After originally appearing in 2019, the information on this page is being retained for the reference of new and prospective parents.
The National Funding Formula (NFF) was introduced by central government from April 2018. It replaces different local authority funding formulae with one single formula. When fully in place, the aim is that this will ensure similar schools in different parts of the country receive a similar amount of funding. Inevitably, there are winners and losers from this redistribution of funding – in particular, urban areas tend to lose funding.
Analysis from the Education Policy Institute shows that schools in our constituency (Birmingham Hall Green) will experience higher losses as a result of the NFF than all but 55 of the 500+ constituencies in England.1
Major factors within the NFF that mean that KHPS does badly relative to other local schools include allocation of funds according to:
- levels of deprivation - KHPS is in a relatively affluent area of Birmingham, and the proportion of pupils eligible for free school meals is relatively low.
- low prior attainment – KHPS pupils on average do not have particularly low prior attainment.
- lump sum – because we are a relatively big school, there is less of this money per pupil because the lump sum does not vary with school size.
Beyond the NFF (which only determines the biggest stream of funding that comes into schools), another funding stream is ‘pupil premium’ funding. This is allocated based on the number of pupils in a school that have ever been eligible for free school meals. KHPS has a lower proportion of pupil premium pupils than all but one of the eleven most local primaries, which contributes to the lower funding per pupil.
1 See excel spreadsheet that can be downloaded at https://epi.org.uk/publications-and-research/implications-national-funding-formula-schools/.
All schools maintained by BCC are required to set balanced budgets in-year and either:
- balanced three year forecasts or
- plans to address budget deficit situations (either current or predicted)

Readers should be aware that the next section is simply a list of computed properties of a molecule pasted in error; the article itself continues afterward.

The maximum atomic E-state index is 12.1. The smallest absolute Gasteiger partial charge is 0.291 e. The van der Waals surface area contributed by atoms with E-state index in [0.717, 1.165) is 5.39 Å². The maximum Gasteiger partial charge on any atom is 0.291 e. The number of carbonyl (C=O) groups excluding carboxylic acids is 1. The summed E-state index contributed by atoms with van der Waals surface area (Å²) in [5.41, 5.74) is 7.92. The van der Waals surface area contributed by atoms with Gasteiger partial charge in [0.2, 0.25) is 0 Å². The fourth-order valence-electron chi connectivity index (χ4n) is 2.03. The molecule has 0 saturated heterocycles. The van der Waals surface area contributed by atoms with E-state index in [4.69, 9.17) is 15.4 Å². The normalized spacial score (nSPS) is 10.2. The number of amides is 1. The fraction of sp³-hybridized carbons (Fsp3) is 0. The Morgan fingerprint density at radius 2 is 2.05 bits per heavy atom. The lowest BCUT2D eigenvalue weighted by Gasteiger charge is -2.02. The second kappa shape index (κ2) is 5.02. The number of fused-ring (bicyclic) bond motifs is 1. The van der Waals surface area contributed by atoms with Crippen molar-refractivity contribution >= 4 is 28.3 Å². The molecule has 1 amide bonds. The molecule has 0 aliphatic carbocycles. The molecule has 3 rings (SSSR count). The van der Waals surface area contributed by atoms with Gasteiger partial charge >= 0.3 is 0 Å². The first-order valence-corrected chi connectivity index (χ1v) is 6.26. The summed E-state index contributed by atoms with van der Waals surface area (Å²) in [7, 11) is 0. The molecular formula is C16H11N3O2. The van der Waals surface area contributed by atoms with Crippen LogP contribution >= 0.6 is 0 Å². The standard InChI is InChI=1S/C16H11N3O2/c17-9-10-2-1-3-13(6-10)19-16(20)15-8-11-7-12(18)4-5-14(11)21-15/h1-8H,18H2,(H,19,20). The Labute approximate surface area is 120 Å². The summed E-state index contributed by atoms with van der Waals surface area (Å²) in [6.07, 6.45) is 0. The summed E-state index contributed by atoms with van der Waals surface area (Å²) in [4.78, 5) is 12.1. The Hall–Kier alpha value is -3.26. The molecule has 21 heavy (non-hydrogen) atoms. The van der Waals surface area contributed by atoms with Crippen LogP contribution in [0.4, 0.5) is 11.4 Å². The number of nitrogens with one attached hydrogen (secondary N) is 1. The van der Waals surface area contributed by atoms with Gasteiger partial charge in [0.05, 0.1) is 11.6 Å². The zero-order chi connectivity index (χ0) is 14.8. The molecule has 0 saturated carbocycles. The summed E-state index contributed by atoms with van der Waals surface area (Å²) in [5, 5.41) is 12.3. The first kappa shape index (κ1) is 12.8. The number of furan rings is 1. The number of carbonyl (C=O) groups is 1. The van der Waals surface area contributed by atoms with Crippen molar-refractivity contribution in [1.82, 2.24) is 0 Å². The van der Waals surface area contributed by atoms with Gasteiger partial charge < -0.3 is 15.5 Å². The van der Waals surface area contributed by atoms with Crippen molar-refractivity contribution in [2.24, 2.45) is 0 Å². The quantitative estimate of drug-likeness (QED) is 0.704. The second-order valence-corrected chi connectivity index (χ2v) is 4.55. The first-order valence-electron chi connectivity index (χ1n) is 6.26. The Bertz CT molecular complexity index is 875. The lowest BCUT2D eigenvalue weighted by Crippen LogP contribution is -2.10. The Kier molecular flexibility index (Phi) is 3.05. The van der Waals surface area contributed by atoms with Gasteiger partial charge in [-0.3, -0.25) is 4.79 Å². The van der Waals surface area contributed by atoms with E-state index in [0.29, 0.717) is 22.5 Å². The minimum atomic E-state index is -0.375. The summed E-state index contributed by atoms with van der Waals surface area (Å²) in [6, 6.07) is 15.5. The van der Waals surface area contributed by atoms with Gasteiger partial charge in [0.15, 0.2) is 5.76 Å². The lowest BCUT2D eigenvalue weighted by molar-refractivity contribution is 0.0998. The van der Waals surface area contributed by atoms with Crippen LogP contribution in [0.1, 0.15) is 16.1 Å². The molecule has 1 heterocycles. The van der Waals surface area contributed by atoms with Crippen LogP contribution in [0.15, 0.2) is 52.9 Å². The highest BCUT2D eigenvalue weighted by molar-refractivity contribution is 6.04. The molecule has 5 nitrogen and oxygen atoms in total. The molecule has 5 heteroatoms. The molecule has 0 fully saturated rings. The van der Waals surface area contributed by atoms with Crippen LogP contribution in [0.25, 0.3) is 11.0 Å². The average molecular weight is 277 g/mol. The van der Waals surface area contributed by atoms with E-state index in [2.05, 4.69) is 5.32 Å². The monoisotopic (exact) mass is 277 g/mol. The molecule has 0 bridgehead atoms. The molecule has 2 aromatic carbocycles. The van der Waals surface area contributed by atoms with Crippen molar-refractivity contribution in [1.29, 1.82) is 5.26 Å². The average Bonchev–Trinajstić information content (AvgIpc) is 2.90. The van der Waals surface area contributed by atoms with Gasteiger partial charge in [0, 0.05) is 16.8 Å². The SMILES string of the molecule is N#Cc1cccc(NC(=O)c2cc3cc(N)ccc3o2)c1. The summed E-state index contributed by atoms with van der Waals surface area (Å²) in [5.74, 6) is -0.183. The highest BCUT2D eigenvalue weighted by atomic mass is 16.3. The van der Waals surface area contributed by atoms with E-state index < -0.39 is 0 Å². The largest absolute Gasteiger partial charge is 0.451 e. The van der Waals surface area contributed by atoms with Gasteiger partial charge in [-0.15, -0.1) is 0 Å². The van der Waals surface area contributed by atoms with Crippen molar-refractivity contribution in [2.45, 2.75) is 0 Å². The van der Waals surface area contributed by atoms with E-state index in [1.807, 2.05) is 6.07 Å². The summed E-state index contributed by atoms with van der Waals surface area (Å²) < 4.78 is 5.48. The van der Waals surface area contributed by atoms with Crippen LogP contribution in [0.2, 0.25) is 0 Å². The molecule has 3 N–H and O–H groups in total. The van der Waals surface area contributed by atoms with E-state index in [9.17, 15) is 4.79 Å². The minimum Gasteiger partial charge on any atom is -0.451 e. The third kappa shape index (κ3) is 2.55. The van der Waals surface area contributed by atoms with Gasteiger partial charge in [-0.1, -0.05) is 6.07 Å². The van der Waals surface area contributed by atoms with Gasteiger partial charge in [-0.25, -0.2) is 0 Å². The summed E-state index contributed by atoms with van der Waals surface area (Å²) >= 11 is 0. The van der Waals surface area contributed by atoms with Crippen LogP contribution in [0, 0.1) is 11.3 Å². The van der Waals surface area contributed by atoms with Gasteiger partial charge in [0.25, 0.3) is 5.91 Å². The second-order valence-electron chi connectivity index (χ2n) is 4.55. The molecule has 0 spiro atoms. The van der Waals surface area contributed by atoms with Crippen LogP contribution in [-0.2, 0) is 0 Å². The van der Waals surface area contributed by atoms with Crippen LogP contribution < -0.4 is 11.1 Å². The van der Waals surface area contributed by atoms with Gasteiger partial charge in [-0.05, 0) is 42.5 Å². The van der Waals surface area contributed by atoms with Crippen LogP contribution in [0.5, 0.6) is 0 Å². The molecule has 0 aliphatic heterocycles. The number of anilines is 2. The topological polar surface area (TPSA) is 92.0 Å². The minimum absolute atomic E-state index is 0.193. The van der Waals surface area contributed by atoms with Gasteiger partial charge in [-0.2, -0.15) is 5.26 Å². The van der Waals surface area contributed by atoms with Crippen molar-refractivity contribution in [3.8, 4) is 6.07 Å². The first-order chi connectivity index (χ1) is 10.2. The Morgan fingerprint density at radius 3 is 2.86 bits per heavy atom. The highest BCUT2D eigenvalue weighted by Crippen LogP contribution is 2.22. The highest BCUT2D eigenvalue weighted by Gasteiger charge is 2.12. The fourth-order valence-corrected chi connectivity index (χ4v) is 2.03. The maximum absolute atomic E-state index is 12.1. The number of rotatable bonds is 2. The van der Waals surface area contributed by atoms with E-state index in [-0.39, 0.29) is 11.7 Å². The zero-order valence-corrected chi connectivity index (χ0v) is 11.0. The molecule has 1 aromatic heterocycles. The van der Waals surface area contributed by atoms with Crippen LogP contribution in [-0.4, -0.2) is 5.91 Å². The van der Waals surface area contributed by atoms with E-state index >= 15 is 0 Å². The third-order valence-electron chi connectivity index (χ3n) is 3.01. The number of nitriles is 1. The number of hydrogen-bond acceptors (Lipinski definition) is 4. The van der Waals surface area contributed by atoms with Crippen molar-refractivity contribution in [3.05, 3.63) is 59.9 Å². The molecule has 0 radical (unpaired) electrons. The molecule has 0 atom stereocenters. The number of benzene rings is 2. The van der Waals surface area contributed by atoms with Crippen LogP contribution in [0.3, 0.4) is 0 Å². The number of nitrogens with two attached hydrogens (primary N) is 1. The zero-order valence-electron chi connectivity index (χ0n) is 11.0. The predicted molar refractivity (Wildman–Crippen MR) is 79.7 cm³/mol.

We don’t know what BCC would do if we did not address our projected deficit to their satisfaction. BCC has not spelt this out to us. However, they are able to take control of school budgets where there is ‘cause for concern’ and this could mean decisions about cuts are made without a full understanding of the context of the school. Financial management of schools is part of OFSTED inspection, influencing judgments around quality of provision, efficiency of use of resources and leadership and management. Poor inspection results run the risk of forced academisation with limited control over choosing the sponsor or the chain.
Roger Godsiff has (at the school’s request) written to Nick Gibb, the Secretary of State for School Standards, to formally request that he send a School Efficiency Advisor to KHPS. We are waiting to hear from Mr Godsiff when he has had a reply from Mr Gibb.
KHPS is proud of its ethos of inclusivity and strives to provide education within a mainstream setting for children with complex needs. Providing this level of inclusivity comes at a significant cost, including often one-to-one Integration Assistant support. We have been assured by SENAR that our provision is efficient, yet they do not provide enough money to cover what we spend. The school has been negotiating with SENAR to reduce the under-funding of these places over many years, with some success. Nonetheless, these places are still significantly under-funded. Birmingham (in common with councils across the country) is struggling to meet the needs of children with complex SEND, because of under-funding from central government2. If KHPS does not provide these places, there are not enough alternative school places in Birmingham for children with complex needs. This is therefore a terrible choice for us to have to consider. However, because of the financial pressures the school is under, we are now at a point where we cannot continue to provide these places unless they are adequately funded.